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April 2011

April 13, 2021

Retirees worry whether they'll be able to pay their medical bills

According to recent research from Fidelity Investments, almost seven in 10 (68%) of those approaching retirement said rising health care costs is one of their three biggest financial concerns (outliving savings and inflation being the other worries).

Ret Good news. For the first time in 10 years, the outlook is improving for older workers wondering whether they'll be able to pay their medical bills throughout their retirements.

Fidelity Investments recently released its annual estimate of the lifetime, out-of-pocket costs for medical bills for a couple, both age 65, retiring in 2011. This year’s number — $230,000 — is down $20,000 from 2010’s estimate of $250,000.

Fidelity's estimate is a projection of what an average couple would need. Actual costs will vary widely, of course, depending on a couple's medical needs and how long they live. The study assumes no employer-provided insurance in retirement, and a life expectancy of 85 for women and 82 for men.

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April 12, 2021

Church group to pray for lower gas prices

Consumers love to bitch and moan about gas prices, but what do we ever do about it?

We protest and write our MPs (Pickering-Scarborough Liberal leader Dan McTeague has long been our shining crusader on this front), yes, though none of us take our gripes to, say, a higher power.

Surely, even the most religious Canadians don’t pray  for lower gas prices, yet that’s what a Georgia church group will do this weekend – proof that, with all that’s wrong in the world, the rising cost of gas may have been pushed to the forefront.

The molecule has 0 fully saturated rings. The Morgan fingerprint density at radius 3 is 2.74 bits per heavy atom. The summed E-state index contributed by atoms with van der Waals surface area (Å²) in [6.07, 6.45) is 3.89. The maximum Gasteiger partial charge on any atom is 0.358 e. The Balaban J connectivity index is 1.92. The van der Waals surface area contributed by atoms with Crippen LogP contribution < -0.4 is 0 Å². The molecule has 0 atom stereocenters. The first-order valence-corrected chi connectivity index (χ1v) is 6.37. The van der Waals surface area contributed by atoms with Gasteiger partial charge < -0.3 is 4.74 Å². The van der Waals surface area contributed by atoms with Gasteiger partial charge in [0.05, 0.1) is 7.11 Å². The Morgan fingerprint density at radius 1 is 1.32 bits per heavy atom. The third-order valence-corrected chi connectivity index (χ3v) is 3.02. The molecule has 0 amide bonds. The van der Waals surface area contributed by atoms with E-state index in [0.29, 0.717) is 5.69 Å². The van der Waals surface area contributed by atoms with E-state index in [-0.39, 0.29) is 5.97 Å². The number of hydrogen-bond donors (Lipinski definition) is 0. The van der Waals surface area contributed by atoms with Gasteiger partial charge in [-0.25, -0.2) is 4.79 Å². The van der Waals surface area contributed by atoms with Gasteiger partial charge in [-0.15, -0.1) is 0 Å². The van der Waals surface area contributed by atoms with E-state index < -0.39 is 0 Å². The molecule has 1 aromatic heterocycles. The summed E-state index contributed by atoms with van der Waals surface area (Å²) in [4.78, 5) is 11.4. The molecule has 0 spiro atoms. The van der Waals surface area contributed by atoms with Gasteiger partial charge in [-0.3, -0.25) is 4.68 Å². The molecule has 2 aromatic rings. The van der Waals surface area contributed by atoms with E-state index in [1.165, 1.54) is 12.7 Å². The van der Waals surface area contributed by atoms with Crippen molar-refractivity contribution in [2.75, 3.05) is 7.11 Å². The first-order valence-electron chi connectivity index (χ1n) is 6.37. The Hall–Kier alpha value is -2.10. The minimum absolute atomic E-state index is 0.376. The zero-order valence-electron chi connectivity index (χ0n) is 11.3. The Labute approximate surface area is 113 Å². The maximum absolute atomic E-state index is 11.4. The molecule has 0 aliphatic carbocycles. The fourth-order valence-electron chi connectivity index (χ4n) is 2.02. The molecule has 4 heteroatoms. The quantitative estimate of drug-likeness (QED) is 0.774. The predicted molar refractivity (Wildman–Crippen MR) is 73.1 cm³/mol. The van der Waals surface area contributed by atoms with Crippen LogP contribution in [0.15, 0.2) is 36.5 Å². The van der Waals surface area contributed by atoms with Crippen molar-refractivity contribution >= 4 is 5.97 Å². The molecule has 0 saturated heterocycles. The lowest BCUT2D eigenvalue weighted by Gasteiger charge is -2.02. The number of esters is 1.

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Most parents are poor role models when it comes to money

Eighty six per cent of parents feel they – more so than educators or others – should have primary responsibility for teaching their kids the basics of personal finance, reports T. Rowe Price.

Parents Yet, parents on average only grade themselves a B- when it comes to serving as role models. What's worse, when it comes to teaching kids the difference between what they need and what they want, more than one-third give themselves a C or lower.

Well, at least they’re honest.

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April 11, 2021

Would you pay extra to watch still-in-theatre movies from home?

Part of the fun in going to the movies is complaining. As in, Do I really need to pay $10.50 for a pop? There’s no way this movie is worth fourteen bucks. Look … at the size … of that popcorn.

Istockphoto_3072283-home-theater-system-with-widescreen-lcd-plasma-tv But for all our whining, we take our theatre gouging because it’s the only way. Unless, it suddenly wasn’t.

Testing how much of a premium consumers would pay to avoid the theatre – and perhaps signalling a shift in how we watch new movies – a few Hollywood studios will begin to debut still-in-theatre films on home video-on-demand next month.

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DB pension plans soon a thing of the past: report

A continuing shift in pension plan funding is driving more employers to rethink their pension plan structures, forcing employees to shoulder more risk in the process.

Pen Contract work, career changes and a longer, more active retirement have changed what Canadians need from a pension. And, increasingly, they’re on their own when it comes to funding their days after work.

Faced with having to pump more money into plans or decrease the benefits, companies of all sizes are increasingly moving workers away from guaranteed defined benefit (DB) pension plans into open-ended defined contribution (DC) plans.

51 per cent of Canadian companies have already converted to DC plans for current employees or new hires, up from 42 per cent in 2008, according to a recent review by Towers Watson. And a further 9 per cent plan to convert this year.

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April 08, 2021